Sunday, June 28, 2015

June 28 - Irenaeus, Student of Polycarp, Opponent of the Gnostics, Church Father


Irenaeus was not the typical bishop in the early Christian Church. He had been born in the early second century in what they knew as Asian Minor and what we call Turkey. Specifically, he was born in Smyrna to Greek parents. Yet the oddity in his pedigree was that he was the son of Christian parents in a time when most of the Church's leaders were adult converts. Irenaeus was raised in the Faith in which he became a spiritual leader and teacher and was able to take that which had been passed onto him by his parents and teachers and give it to others. Irenaeus was the study of Polycarp in Smyrna. In fact, Irenaeus was considered one of Polycarp's prize students. Polycarp,himself, had been the student of John the Apostle. Thus, Irenaeus understood his faith to be founded directly in the teachings of Jesus though his teacher and his teacher's teacher. The education he received from his teachers, his family, and his congregation was a gift that he treasured and handled carefully. But Irenaeus knew that the gift of truth could not simply be kept for himself but belonged in the hands of those who had ears to hear and eyes to see.

Irenaeus was an opponent of heresy but a lover of heretics. The particular heresy that Irenaeus resisted so avidly was that of the gnostics. They insist that the material nature of humanity and creation is by its very definition corrupt and evil. They go so far as to assert that Jesus only appeared to be human because the physical and the spiritual could have no union if the being was to be called "good." But, Irenaeus insisted that there was no salvation if Jesus was not fully human because the power of Jesus' blood-bought redemption was in the incarnation and theincredible physicality of the event. About the heretics he opposed he wrote:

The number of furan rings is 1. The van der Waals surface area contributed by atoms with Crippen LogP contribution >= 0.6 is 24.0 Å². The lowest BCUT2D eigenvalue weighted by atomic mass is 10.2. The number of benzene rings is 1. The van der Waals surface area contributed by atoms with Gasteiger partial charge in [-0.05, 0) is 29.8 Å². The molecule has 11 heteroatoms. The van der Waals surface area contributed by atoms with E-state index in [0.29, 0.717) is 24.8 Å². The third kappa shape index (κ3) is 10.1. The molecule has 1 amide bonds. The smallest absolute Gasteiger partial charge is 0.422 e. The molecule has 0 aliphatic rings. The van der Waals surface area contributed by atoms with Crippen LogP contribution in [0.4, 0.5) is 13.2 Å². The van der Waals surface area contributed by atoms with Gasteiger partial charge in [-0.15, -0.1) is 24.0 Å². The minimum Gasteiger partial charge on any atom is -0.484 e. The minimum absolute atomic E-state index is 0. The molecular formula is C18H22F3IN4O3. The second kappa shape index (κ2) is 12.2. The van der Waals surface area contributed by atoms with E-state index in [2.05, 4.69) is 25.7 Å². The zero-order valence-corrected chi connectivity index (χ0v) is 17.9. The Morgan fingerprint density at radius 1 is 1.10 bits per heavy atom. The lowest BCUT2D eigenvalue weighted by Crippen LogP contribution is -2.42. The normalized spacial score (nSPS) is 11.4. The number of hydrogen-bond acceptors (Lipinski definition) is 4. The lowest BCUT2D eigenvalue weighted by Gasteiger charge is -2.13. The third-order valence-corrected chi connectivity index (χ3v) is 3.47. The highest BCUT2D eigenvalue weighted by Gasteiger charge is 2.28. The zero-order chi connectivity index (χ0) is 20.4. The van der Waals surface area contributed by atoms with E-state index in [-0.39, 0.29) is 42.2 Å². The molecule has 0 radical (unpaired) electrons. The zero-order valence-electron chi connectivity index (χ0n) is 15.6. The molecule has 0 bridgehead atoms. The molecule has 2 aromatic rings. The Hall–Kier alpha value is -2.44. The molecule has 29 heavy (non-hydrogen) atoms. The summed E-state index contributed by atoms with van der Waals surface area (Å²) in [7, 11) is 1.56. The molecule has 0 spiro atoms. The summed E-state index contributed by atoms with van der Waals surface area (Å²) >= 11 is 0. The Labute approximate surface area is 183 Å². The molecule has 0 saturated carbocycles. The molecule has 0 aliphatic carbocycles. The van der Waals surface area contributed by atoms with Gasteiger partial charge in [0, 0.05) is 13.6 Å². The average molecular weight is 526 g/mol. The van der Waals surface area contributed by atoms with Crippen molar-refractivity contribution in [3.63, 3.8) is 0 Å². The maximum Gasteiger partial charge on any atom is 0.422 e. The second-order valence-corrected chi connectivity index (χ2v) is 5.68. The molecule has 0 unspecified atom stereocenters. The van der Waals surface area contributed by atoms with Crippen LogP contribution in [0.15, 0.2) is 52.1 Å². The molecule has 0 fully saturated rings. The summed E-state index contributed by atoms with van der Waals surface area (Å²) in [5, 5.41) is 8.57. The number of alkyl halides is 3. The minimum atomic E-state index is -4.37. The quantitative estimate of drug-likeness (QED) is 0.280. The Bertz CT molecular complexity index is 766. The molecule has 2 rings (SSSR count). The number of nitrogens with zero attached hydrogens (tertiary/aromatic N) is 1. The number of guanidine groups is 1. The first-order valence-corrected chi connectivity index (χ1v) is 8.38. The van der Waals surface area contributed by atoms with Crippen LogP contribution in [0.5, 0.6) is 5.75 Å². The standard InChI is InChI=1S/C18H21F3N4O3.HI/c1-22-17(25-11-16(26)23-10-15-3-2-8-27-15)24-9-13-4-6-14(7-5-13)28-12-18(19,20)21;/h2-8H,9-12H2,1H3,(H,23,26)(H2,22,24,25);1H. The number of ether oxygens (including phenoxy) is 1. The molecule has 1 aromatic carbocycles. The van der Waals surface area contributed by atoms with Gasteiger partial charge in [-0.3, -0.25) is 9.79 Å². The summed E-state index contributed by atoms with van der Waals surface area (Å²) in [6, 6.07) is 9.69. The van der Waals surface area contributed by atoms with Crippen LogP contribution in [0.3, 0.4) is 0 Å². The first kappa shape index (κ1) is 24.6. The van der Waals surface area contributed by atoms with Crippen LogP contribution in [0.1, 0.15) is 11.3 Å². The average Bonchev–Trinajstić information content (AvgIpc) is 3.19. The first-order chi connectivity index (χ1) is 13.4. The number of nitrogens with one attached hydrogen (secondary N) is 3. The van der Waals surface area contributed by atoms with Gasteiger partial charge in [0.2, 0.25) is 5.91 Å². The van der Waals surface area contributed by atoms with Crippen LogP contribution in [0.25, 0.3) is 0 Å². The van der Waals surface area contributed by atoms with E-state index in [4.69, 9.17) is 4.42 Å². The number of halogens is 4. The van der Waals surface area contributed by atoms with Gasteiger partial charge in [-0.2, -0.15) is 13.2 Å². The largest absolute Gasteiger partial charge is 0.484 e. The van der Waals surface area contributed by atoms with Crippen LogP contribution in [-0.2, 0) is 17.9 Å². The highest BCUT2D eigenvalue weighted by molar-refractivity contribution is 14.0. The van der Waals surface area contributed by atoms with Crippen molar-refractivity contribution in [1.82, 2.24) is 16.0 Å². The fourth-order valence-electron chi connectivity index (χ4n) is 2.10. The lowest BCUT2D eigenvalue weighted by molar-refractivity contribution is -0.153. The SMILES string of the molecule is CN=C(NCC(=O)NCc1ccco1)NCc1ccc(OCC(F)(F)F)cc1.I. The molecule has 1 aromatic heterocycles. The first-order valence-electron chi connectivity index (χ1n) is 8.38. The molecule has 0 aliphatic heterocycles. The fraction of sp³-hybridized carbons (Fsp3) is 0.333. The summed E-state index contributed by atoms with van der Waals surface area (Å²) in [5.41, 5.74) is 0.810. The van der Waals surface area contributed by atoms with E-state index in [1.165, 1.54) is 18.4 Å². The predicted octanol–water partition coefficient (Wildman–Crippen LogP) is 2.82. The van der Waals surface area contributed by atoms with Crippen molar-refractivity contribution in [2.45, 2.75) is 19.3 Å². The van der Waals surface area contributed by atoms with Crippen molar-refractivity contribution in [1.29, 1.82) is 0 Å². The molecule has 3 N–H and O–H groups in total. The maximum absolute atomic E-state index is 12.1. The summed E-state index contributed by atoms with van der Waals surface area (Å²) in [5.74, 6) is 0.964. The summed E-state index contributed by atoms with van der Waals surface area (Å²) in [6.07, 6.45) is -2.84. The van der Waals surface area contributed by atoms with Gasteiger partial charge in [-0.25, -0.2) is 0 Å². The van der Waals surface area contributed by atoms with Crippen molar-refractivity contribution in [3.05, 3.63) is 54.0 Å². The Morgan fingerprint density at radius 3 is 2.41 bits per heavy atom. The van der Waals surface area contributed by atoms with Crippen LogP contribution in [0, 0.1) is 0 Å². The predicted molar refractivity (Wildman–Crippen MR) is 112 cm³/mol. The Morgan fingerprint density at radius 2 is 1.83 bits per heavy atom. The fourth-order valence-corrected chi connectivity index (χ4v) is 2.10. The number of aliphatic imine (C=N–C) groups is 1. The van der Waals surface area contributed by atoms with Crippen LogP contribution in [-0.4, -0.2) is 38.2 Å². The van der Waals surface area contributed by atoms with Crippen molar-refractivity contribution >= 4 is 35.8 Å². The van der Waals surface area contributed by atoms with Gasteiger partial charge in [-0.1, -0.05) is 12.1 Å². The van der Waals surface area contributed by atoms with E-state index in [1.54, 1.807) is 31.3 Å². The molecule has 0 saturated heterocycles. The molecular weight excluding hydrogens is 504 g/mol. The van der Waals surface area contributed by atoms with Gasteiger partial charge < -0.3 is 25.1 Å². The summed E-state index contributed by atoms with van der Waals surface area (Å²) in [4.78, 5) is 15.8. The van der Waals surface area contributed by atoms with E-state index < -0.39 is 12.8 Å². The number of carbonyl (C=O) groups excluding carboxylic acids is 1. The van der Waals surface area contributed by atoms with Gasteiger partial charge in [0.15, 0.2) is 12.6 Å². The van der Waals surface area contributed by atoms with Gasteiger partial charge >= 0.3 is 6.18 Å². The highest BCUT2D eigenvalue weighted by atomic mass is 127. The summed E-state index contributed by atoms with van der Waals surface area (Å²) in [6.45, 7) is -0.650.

"Such are the adversaries with whom we have to deal, my very dear friend, endeavouring like slippery serpents to escape at all points. Where-fore they must be opposed at all points, if per-chance, by cutting off their retreat, we may succeed in turning them back to the truth. For, though it is not an easy thing for a soul under the influence of error to repent, yet, on the other hand, it is not altogether impossible to escape from error when the truth is brought alongside it."
So, Irenaeus opposed the heretics in an attempt to bring the Truth alongside their errors so that they might escape the way of death and destruction and begin the journey of conversion that Irenaeus walked with the help of his teachers.

Irenaeus lived in a period of time when being Christian had a steep cost. Martyrs were being made among those who professed faith in Jesus and the ministers of the early Church were constantly working to avoid detection and execution. He was sent from Smyrna to Lyons where he was made a bishop and leader in the Church. He was relatively safe in Lyons in the late second century but he was still forced to deal with both severe persecution and public distrust. He wrote prolifically and intelligently so that others could benefit from his teachings and reasoning but he did not value philosophy over the teaching of the Holy Spirit. In fact, he often insisted that, though philosophy had its place, there was no faith without the movement of the Spirit. Therefore, even though he was a contemporary of Justin Martyr he was not, necessarily, in total agreement with him. About the Kingdom to which he aspired and which the world misunderstood he wrote:
"And when you hear that we look for a kingdom, you suppose, without making any inquiry, that we speak of a human kingdom; whereas we speak of that which is with God, as appears also from the confession of their faith made by those who are charged with being Christians, though they know that death is the punishment awarded to him who so confesses. For if we looked for a human kingdom, we should also deny our Christ, that we might not be slain; and we should strive to escape detection, that we might obtain what we expect. But since our thoughts are not fixed on the present, we are not concerned when men cut us off; since also death is a debt which must at all events be paid."
Irenaeus didn't need to say anything more about the Kingdom they sought to a world that so easily misunderstood it, its teachings, and its values--a Kingdom growing quickly by the teachings of those intimately connected to Jesus through a line of teachers and leaders.

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